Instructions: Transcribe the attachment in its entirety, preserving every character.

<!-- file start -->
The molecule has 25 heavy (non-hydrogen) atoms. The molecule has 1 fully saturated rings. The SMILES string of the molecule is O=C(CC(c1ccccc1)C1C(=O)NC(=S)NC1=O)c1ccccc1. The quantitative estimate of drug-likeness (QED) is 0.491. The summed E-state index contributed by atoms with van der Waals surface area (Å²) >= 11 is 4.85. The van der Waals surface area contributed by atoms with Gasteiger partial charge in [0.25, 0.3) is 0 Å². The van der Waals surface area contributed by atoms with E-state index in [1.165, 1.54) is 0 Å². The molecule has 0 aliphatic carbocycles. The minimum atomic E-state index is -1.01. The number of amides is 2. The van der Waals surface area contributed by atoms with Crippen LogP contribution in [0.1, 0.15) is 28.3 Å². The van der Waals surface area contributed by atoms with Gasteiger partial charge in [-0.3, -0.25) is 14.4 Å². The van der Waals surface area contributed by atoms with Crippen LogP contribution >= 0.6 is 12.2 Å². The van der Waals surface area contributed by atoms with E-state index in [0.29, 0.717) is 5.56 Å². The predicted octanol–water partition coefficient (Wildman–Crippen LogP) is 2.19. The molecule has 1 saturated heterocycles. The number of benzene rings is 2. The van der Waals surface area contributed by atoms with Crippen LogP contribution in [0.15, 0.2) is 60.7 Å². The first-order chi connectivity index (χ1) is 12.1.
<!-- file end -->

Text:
The molecule has 25 heavy (non-hydrogen) atoms. The molecule has 1 fully saturated rings. The SMILES string of the molecule is O=C(CC(c1ccccc1)C1C(=O)NC(=S)NC1=O)c1ccccc1. The quantitative estimate of drug-likeness (QED) is 0.491. The summed E-state index contributed by atoms with van der Waals surface area (Å²) >= 11 is 4.85. The van der Waals surface area contributed by atoms with Gasteiger partial charge in [0.25, 0.3) is 0 Å². The van der Waals surface area contributed by atoms with E-state index in [1.165, 1.54) is 0 Å². The molecule has 0 aliphatic carbocycles. The minimum atomic E-state index is -1.01. The number of amides is 2. The van der Waals surface area contributed by atoms with Crippen LogP contribution in [0.1, 0.15) is 28.3 Å². The van der Waals surface area contributed by atoms with Gasteiger partial charge in [-0.3, -0.25) is 14.4 Å². The van der Waals surface area contributed by atoms with Crippen LogP contribution >= 0.6 is 12.2 Å². The van der Waals surface area contributed by atoms with E-state index in [0.29, 0.717) is 5.56 Å². The predicted octanol–water partition coefficient (Wildman–Crippen LogP) is 2.19. The molecule has 1 saturated heterocycles. The number of benzene rings is 2. The van der Waals surface area contributed by atoms with Crippen LogP contribution in [0.15, 0.2) is 60.7 Å². The first-order chi connectivity index (χ1) is 12.1.